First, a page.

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Check your blood pressure every month

You can do this yourself with a home blood pressure kit, at the doctor’s office, or at the pharmacy. High blood pressure can wreak havoc on your eyes, according to the American Heart Association. For example, lack of blood flow to the retina can cause blurred vision or blindness. “High blood pressure is bad for your entire body. All parts, including eyes, need consistent, unimpeded blood flow,” Dr. Mogk says. These are the shocking diseases that eye doctors find first.

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Use eye makeup remover every night before going to bed

This prevents small pieces of mascara from winding up in your eye and possibly scratching your cornea. But “don’t get the make-up or make-up remover in your eyes and don’t poke your eye with a make-up device,” Dr. Mogk warns. Here are 13 more easy tips for boosting your eyesight.

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Consider an eye-friendly supplement

The landmark National Eye Institute’s Age-Related Eye Disease Study (AREDS) and 2006 AREDS2 found that a supplement containing lutein and zeaxanthin, vitamin C and vitamin E, zinc and copper could reduce the risk of developing advanced AMD in high-risk individuals by as much as 25 percent over five years, Dr. Mogk says. ”They can be taken as supplements and both lutein and zeaxanthin are in the AREDS-2 supplement combination, which is recommended for those who have AMD.” Dr. Pamel recommends a liquid medical food called Lumega Z to all his patients. “This is the only medical food that contains all three carotenoids, lutein, zeaxanthin, and meso-zeaxanthin to protect the macula with a full complement of antioxidant—and anti-inflammatory—ingredients to fully restore the back of the eye and protect against vision loss.“  Make sure you avoid these vitamin mistakes that you’re probably making.

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Wear goggles when you’re doing carpentry or even yard work

Debris in the eye can lead to corneal abrasions, which can ultimately damage your vision. Also use protective goggles when you’re swimming to protect your eyes from the chlorine. The National Eye Institute notes that you can buy goggles from most eye care providers and some sporting goods stores.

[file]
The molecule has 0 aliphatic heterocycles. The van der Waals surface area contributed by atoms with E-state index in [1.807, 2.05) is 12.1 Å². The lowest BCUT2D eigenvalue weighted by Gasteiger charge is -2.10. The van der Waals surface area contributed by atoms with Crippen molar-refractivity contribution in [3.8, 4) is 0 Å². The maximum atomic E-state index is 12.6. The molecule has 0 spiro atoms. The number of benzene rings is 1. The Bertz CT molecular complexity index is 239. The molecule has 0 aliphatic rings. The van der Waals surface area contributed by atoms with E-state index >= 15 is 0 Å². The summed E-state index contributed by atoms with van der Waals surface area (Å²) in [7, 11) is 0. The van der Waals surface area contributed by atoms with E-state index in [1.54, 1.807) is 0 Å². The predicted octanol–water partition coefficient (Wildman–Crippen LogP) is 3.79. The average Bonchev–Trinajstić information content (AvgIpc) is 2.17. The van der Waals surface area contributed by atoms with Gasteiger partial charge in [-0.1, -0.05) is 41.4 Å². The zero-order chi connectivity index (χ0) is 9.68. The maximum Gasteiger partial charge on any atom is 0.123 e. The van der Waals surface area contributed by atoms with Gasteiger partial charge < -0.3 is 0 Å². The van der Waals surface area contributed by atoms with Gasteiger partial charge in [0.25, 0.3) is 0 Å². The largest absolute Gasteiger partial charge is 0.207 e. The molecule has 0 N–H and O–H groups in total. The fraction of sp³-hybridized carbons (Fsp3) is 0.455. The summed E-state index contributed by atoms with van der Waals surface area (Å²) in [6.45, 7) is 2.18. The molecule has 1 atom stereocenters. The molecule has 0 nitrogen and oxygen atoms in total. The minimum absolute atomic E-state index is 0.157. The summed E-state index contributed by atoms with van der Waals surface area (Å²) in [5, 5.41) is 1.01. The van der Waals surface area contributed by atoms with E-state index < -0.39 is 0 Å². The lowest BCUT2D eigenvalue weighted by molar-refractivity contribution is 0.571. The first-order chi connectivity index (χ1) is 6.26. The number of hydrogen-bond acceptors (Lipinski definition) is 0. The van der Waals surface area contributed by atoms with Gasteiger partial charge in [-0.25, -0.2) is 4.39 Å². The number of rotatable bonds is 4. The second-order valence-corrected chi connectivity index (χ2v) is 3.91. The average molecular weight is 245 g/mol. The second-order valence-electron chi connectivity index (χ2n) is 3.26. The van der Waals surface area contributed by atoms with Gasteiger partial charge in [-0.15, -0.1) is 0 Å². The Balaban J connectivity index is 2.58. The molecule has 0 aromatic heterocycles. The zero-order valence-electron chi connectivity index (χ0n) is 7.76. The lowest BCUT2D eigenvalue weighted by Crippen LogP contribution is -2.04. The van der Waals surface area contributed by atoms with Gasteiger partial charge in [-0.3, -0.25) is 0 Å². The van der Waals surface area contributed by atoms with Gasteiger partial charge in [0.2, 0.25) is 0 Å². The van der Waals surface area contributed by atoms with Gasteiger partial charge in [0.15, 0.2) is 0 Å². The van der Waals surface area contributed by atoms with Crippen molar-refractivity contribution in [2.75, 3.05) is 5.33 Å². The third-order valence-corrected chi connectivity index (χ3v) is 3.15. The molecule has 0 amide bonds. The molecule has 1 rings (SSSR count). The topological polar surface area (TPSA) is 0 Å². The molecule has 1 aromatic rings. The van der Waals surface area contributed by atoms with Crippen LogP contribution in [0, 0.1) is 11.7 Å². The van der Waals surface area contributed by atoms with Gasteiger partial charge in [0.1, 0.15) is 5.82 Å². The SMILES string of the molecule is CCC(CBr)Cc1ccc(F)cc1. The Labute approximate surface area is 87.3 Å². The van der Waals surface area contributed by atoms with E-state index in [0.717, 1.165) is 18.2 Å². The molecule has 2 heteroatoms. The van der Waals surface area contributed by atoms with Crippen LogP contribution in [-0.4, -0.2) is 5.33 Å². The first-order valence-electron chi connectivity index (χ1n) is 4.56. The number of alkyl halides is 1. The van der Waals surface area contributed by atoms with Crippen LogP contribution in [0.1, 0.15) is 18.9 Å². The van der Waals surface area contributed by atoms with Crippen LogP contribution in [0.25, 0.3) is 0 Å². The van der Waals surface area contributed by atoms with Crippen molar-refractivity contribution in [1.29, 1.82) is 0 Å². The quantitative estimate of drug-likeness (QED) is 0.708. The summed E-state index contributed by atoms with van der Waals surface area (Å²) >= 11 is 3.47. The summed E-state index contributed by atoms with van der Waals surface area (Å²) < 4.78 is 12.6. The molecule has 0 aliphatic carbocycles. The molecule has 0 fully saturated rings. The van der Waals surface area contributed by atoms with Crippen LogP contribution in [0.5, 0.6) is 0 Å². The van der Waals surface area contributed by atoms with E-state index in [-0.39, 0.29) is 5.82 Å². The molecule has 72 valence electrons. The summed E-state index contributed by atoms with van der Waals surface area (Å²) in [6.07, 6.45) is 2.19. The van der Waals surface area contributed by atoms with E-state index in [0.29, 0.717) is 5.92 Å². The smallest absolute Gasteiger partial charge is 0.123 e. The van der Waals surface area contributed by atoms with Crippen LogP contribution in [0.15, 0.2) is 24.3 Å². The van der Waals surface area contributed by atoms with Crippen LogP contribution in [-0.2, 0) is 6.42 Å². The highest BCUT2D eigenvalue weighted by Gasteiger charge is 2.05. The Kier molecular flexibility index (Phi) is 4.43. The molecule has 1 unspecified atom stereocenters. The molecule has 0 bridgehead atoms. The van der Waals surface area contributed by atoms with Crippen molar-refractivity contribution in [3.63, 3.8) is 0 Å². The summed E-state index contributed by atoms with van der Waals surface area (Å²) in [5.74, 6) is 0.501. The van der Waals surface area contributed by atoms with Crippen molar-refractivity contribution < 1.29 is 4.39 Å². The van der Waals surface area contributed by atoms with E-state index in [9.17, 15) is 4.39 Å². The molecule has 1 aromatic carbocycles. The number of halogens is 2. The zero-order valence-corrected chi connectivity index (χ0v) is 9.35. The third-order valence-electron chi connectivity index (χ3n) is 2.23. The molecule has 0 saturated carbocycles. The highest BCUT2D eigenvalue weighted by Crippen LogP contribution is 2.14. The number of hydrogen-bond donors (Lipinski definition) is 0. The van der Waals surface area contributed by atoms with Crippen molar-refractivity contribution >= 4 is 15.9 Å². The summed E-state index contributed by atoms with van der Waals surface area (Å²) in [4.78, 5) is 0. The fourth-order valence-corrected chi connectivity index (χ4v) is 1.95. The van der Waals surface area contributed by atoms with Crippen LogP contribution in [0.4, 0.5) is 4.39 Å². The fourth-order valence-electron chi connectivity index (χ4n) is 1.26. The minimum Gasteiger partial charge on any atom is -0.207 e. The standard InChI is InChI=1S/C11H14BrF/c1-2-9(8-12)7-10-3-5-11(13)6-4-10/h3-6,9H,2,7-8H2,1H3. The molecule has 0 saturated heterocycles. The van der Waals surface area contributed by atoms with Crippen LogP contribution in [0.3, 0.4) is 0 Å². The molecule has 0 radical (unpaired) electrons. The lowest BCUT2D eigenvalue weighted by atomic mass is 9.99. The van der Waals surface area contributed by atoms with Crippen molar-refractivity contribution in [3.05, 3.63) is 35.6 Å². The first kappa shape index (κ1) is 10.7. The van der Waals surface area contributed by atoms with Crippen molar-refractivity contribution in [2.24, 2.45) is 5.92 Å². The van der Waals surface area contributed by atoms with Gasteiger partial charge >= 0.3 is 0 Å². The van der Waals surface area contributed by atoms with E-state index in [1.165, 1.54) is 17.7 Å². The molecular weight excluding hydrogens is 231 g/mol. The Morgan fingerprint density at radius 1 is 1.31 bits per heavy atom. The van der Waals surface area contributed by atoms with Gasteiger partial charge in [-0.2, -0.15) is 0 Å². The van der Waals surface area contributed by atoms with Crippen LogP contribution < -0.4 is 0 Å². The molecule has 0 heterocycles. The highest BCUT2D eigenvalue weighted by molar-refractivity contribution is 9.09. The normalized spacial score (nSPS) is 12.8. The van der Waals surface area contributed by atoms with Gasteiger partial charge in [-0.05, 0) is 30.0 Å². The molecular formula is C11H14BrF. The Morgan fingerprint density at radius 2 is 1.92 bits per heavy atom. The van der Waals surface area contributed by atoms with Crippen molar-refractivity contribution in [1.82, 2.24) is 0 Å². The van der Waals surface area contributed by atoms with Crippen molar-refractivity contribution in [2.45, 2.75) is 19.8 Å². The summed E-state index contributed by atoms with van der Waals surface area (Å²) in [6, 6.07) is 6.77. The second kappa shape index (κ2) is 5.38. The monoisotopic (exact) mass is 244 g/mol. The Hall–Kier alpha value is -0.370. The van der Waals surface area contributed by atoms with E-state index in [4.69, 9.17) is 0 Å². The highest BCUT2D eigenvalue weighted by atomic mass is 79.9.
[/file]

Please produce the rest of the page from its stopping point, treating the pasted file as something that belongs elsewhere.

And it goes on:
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Use a fresh towel every time you wipe your face

Sharing face towels is a great way to get pinkeye. The federal Centers for Disease Control and Prevention also cautions against sharing pillows, eye drops, eye or face makeup, makeup brushes, contact lenses, contact lens storage cases and/or eyeglasses. Read up on these 13 secrets your eye doctor won’t tell you.

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Reach for some greens

Because they are high in lutein and zeaxanthin, greens like collards and kale (delicious when lightly steamed with a splash of hot pepper vinegar) may reduce your risk of developing both cataracts and macular degeneration, and may even slow the progression of these diseases once they’ve begun. Both have strong antioxidant properties, which may help repair some of the damage that contributes to both conditions, Dr. Mogk says. Don’t ignore these silent signs that you have cataracts.

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Go Greek

The traditional Mediterranean diet is rich in whole grains, colorful fruits and veggies, lean proteins and healthy fats. It’s good for your heart and your vision. In fact, this style of eating  may reduce risk for age-related macular degeneration (AMD) by 41 percent. The study appears in Ophthalmology.